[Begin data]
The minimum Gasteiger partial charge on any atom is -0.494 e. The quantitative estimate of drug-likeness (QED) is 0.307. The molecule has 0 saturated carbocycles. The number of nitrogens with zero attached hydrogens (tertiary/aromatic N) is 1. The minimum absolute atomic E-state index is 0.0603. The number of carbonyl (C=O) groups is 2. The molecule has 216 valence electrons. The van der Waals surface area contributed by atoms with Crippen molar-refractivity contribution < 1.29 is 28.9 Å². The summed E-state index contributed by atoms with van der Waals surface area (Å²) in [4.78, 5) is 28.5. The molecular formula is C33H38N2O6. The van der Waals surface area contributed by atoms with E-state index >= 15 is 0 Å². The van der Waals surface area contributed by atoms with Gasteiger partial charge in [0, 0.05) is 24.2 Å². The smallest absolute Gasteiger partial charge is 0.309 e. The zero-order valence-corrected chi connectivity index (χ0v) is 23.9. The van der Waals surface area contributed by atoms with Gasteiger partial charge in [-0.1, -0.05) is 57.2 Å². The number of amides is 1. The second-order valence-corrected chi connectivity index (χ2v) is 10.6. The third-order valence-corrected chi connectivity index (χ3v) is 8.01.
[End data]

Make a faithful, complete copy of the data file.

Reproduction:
The minimum Gasteiger partial charge on any atom is -0.494 e. The quantitative estimate of drug-likeness (QED) is 0.307. The molecule has 0 saturated carbocycles. The number of nitrogens with zero attached hydrogens (tertiary/aromatic N) is 1. The minimum absolute atomic E-state index is 0.0603. The number of carbonyl (C=O) groups is 2. The molecule has 216 valence electrons. The van der Waals surface area contributed by atoms with Crippen molar-refractivity contribution < 1.29 is 28.9 Å². The summed E-state index contributed by atoms with van der Waals surface area (Å²) in [4.78, 5) is 28.5. The molecular formula is C33H38N2O6. The van der Waals surface area contributed by atoms with E-state index >= 15 is 0 Å². The van der Waals surface area contributed by atoms with Gasteiger partial charge in [0, 0.05) is 24.2 Å². The smallest absolute Gasteiger partial charge is 0.309 e. The zero-order valence-corrected chi connectivity index (χ0v) is 23.9. The van der Waals surface area contributed by atoms with Gasteiger partial charge in [-0.1, -0.05) is 57.2 Å². The number of amides is 1. The second-order valence-corrected chi connectivity index (χ2v) is 10.6. The third-order valence-corrected chi connectivity index (χ3v) is 8.01.